The grade point average (GPA) is calculated by totaling the number of grade points earned and dividing by the number of credits applied toward the GPA. The resulting grade point average is truncated following the second decimal (e.g., 1.99672=1.99). The university does not round the GPA. This method of calculation is used for all academic purposes such as academic standing, graduation, and scholarship eligibility.
The grade of “I,” incomplete, may be given only when the completed portion of the course work is of passing quality. It is the student’s responsibility to complete the course requirements and to see that the incomplete grade is removed from the record. A student may not graduate with an “I” incomplete on their transcript. The incomplete grade will change to an “F” when the student reaches their time limit, is certified to graduate, or withdraws from the program.
Students may not register in a course other than 5V99, 6V99, or scientific research for which they may already carry a grade of incomplete. Students who receive one or more incomplete grades during a semester may have their schedule for the following semester reduced by the number of hours of “incomplete” received. In certain practicum-oriented and internship-based courses in the major or minor field, a grade of “Pass,” “Fail,” “Credit,” or “Non-credit” may be given, provided the grading system for the courses has been approved by the Graduate School, and has been coordinated with the Registration and Academic Records Office prior to course offering. Students registering for dissertation (6V99) or thesis (5V99) will receive a grade “Credit” or “Non-credit” rather than a letter grade. A student may be given an “I” in dissertation (6V99) or thesis (5V99) until the work is completed and successfully defended.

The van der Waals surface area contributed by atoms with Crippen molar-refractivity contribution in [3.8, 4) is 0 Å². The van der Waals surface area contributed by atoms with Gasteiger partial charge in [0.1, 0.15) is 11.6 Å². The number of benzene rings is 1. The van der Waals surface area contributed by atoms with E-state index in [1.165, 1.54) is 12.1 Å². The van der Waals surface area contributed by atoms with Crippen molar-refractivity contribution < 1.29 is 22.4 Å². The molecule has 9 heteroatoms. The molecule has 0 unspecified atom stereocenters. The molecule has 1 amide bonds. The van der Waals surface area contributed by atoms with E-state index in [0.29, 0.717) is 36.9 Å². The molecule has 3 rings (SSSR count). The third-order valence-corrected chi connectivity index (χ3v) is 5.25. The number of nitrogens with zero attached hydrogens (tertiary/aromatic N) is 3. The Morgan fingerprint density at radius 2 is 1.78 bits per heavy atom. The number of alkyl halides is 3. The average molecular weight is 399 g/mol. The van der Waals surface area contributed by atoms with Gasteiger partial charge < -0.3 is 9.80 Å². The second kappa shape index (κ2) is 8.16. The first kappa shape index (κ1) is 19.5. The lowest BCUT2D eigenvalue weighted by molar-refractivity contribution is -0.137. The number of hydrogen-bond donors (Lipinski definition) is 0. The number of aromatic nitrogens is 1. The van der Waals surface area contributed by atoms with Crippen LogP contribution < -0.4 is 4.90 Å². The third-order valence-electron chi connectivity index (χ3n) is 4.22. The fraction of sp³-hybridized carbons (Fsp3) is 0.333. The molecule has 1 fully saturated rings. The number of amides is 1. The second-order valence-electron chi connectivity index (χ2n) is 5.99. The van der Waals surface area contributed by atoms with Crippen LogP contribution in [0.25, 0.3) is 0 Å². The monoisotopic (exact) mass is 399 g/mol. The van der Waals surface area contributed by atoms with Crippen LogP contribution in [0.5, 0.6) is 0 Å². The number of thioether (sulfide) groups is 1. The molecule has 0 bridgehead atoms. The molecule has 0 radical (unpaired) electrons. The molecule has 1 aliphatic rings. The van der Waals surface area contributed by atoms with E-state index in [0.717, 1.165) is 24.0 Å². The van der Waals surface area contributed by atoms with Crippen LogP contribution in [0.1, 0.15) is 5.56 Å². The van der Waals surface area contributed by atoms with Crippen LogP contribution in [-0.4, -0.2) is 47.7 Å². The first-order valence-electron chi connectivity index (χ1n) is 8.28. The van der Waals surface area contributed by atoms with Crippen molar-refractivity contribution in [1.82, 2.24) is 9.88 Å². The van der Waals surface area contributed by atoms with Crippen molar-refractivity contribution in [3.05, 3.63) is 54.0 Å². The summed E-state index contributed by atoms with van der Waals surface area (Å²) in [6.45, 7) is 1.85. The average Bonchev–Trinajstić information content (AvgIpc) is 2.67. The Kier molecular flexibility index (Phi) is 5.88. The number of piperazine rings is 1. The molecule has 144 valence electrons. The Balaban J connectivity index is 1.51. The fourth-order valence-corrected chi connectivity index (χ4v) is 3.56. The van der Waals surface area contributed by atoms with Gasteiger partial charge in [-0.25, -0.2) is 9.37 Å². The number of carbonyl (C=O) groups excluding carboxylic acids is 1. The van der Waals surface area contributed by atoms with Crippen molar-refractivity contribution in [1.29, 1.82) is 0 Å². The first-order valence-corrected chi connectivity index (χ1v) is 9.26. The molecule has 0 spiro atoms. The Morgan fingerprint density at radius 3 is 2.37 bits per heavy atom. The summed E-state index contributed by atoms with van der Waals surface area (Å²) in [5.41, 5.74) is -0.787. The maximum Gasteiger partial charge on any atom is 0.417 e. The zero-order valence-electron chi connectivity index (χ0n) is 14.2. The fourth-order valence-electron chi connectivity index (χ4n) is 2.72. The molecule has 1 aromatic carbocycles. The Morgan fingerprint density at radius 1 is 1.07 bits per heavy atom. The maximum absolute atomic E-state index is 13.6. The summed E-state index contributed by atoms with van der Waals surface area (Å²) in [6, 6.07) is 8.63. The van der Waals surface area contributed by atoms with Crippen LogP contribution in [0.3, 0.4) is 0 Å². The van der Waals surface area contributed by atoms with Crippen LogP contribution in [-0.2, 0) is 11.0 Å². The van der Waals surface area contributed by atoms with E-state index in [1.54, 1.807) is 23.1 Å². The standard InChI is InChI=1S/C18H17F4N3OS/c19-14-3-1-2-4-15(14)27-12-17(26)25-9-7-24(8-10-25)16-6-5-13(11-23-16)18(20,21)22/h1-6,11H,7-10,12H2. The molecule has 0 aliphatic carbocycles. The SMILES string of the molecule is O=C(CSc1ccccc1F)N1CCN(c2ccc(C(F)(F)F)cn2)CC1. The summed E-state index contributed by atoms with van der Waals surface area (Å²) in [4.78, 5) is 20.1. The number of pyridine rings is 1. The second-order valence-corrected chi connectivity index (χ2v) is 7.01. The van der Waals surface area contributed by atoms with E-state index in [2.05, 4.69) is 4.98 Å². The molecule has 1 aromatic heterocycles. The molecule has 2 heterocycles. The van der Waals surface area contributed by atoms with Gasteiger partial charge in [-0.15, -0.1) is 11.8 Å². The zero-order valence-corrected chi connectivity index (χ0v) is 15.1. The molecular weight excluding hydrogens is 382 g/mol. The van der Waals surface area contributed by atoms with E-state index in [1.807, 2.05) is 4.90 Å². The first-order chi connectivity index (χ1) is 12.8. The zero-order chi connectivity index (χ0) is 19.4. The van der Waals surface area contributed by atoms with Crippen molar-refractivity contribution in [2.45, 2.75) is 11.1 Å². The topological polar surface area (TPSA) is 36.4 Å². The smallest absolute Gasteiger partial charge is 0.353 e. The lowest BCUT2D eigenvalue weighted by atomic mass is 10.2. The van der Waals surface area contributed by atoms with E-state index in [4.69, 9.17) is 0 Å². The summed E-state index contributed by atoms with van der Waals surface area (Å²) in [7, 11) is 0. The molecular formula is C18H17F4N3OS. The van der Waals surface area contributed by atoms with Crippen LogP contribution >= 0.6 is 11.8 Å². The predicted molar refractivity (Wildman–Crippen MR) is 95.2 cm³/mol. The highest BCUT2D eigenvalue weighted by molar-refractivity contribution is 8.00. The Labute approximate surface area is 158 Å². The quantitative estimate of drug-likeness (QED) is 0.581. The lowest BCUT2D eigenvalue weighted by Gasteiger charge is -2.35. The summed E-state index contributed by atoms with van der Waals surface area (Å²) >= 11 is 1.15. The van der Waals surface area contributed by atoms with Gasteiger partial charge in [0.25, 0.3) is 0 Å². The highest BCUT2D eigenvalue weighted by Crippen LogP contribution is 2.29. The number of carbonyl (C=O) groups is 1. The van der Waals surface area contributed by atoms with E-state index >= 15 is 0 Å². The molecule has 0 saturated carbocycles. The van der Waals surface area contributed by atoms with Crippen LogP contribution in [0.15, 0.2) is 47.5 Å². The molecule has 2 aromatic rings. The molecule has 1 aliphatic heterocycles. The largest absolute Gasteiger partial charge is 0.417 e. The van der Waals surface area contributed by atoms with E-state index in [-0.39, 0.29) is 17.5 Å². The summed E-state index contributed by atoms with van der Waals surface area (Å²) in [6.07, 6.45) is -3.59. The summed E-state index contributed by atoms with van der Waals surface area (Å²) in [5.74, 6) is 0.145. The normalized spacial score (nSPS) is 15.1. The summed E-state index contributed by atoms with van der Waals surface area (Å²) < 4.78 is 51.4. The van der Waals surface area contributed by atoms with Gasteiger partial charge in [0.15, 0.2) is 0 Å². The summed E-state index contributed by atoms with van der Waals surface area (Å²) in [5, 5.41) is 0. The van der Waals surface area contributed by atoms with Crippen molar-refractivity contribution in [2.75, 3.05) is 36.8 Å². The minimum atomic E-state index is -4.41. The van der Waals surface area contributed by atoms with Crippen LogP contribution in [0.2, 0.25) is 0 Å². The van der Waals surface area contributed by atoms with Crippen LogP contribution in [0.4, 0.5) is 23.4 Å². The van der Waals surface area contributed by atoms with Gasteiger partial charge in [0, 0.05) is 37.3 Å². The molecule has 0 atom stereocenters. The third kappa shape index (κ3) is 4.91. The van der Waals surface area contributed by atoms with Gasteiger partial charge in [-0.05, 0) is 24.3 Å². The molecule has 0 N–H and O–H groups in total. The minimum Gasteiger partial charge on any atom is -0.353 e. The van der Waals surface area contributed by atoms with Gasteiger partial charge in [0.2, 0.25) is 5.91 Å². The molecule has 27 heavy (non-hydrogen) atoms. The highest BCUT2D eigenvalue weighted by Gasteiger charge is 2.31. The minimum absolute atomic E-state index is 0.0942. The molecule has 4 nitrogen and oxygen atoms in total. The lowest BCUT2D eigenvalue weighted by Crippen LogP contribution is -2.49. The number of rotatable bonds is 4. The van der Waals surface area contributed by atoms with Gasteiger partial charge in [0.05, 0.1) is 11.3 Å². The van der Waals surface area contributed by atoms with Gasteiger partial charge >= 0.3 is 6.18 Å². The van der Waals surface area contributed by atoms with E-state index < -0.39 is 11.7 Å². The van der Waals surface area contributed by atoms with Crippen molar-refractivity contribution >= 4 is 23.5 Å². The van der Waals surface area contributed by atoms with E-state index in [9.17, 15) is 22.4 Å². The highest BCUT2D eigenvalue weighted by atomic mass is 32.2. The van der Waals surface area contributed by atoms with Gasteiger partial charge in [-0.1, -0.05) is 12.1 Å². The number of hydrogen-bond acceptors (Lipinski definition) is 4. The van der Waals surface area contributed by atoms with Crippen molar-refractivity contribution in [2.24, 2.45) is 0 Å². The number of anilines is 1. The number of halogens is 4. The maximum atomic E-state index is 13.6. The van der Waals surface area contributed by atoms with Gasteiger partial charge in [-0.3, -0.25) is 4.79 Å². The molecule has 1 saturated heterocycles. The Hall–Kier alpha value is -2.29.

Change of Grade Policy
Changes to grades may be initiated by the instructor of the class and must be approved by the department chair and the dean of the Graduate School (with notification to the dean of the school in which the class was offered). Changes to grades may be initiated by an instructor when the original grade resulted from an error, the original grade was an Incomplete, or in cases where the student’s performance was affected by extenuating circumstances. Changes resulting from an error or extenuating circumstances may only be made within one calendar year of the original grade assignment and may not occur once a degree has been conferred or the student’s time limit has expired. Further, changes to Incomplete grades may be made only in compliance with Graduate School policies on Incompletes (see policies below).
Beyond changes to grades for reasons stated above, changes may occur when initiated by the Provost based on the finding of a violation of academic integrity or when a grade is successfully appealed through the appropriate process. The one-year time limit does not apply to these changes.